Equity Discussion in a Law Firm

Equity Discussion in a Law Firm


This paper is presented to stimulate thinking about alternative capital structures for a law firm in the world we now live.

The points raised are what has been described to me as ideas worth thinking about. These ideas come from:

  • Academics
  • Chairmen of law firms
  • External board members of law firms
  • CEO’s of law firms
  • Partners in law firms

Many firms have, are or planning to go down variations of the paths described below. Some of the ideas presented are revolutionary – which, given the state of the market, are worthy of debate.

What's wrong with law firms today?

  • Lawyers complain of being treated like “leverage tools” and given inadequate opportunities for mentoring, training, client contact, and career advancement
  • Clients feel overcharged and underserved, and are constantly searching for a better deal from a different firm
  • Partners have grown tired of a “what-have-you-done-for-me-lately” culture in which they have to bill and earn as much as possible during their productive working years and who, like clients, are all too willing to chase a better deal at another firm

Who is to blame for this discontent?

Many academics and other observers of the legal industry and profession suggest that the cause of these issues is law firm short-termism:

  • Law firms place too much emphasis on current revenue generation—the annual “profitsper-partner” numbers— and not enough emphasis on building long-term value
  • At core, it is this short-term outlook that leads law firms to squander valuable opportunities to build long-term loyalty among their clients and lawyers
  • There is an argument that the most promising solution to law firm short-termism is a simple one: change the law firm’s capital structure

In the space of 20 years, we have seen dramatic change in the legal profession:

  • Lawyers no longer spend their entire careers at the one law firm. Just recently a senior partner changed firms for the 8th time
  • There is unprecedented volatility in retaining talent in major law firms all over the world
  • Lock-step compensation systems have gradually been replaced by systems that reward the best performers in response to this volatility – this has changed the culture in many firms – and not for the beUer many people argue
  • Over the same time period, clients have shifted from relying on a single law firm as their long-term trusted advisor to instead relying on in-house legal departments and shopping their outside work among a number of different law firms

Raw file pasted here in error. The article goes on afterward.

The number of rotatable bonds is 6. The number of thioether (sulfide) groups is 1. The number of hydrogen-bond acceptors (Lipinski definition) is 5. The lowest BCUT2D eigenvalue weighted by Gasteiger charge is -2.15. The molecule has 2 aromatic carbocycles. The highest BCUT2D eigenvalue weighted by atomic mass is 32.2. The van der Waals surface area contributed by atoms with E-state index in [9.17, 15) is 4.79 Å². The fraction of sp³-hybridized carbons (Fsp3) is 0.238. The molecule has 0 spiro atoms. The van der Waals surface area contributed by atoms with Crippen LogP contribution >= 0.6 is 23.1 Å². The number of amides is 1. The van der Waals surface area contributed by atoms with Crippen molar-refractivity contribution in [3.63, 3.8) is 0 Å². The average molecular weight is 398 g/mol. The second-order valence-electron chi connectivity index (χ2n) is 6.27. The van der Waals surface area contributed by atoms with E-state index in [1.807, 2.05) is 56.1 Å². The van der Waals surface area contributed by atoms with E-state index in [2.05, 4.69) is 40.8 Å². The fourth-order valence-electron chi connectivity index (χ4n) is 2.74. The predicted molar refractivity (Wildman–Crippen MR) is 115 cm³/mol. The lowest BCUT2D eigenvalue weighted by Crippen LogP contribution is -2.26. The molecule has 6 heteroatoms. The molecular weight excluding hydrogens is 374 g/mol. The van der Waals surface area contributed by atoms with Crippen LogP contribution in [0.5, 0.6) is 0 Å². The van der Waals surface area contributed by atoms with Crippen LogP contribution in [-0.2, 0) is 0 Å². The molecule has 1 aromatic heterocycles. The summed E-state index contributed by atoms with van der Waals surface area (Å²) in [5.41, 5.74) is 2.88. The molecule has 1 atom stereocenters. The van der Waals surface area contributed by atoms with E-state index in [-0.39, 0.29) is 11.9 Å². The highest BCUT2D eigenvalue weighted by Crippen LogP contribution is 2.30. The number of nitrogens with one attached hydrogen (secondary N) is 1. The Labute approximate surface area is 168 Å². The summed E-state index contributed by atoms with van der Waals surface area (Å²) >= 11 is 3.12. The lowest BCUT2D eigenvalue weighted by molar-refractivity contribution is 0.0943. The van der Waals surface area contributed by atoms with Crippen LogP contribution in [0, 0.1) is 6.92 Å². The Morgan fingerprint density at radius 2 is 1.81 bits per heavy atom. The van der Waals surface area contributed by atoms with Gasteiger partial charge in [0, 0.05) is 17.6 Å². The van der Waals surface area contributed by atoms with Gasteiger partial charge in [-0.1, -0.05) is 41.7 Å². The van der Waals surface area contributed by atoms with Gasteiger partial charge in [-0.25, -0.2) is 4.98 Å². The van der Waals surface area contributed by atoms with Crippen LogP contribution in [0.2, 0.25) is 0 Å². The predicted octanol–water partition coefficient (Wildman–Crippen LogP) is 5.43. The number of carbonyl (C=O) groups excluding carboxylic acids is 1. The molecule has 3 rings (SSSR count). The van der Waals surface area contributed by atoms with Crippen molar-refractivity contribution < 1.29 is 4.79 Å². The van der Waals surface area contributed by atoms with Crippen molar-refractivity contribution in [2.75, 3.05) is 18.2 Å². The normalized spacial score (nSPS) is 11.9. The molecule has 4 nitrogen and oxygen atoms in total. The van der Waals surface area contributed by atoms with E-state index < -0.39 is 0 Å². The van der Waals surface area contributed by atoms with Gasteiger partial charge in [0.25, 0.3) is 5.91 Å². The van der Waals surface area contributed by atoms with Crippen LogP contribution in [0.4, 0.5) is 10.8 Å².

• Lawyers and clients alike increasingly view the law firm as a loose association of economically motivated free agents who happen to practice law under the same roof
  • Law firms focus exclusively on the short term because the people in charge of law firms are compensated based solely on short-term performance
  • These people do not hold permanent equity interests that would compensate them for creating long-term value
  • Law firm partners share in a firm’s profits only for so long as they are employed and generate revenues
  • Upon retirement, a small number of partners may receive a declining draw that resembles an employee pension, but their equity interest vanishes
  • Law firms are structured to be nothing more than transitory associations of individuals who happen to practice law under the same roof for a particular period of time
  • This paper explores how an alternative capital structure—one with conventional permanent equity—would change lawyer incentives and improve both the economics of law practice and the cultural experience of all of a law firm’s constituencies
  • The proposed thoughts offer the promise of marked improvements for law firm partners, lawyers, and clients

Permanent equity model

In a permanent equity model:

  • Partners would be rewarded for building lasting businesses, not just for current billings, and their equity interests could grow to be worth many times their annual compensation, thus providing a significant nest egg for retirement
  • Junior lawyers would no longer be merely a source of leverage in a harsh, up-or-out culture, but rather would be embraced as the future of the firm and the key to its equity value
  • Finally, clients would benefit because the value of the firm would depend more on the sustainability of future earnings then on billings in any single period, and law firms would have every incentive to win and retain their clients’ continuing loyalty, even if that means accepting alternative billing arrangements and lower current billings

You can only create long term shareholder value by creating customer value. So the introduction of a permanent equity model fits perfectly with many firms current strategy to focus the business on the market.

There are many variations possible in an equity model:

  • Who gets it?
  • Just partners, or some senior lawyers
  • Do retired partners keep it for a period
  • Is it an inside model – or an outside model – or a mix of both?
  • Do partners have to buy the equity – or is it granted in reflection of value already created?
  • How do you decide who gets what to begin with?
  • How do you revamp the compensation system to fit with an equity model?
  • Base pay
  • Bonus based on performance – 30% paid as shares – or some other number
  • Dividends or capital growth model, or both
  • And many other factors


You can see from the next set of slides that there is significant growth in market value for those professional services firms that have gone down the equity path.


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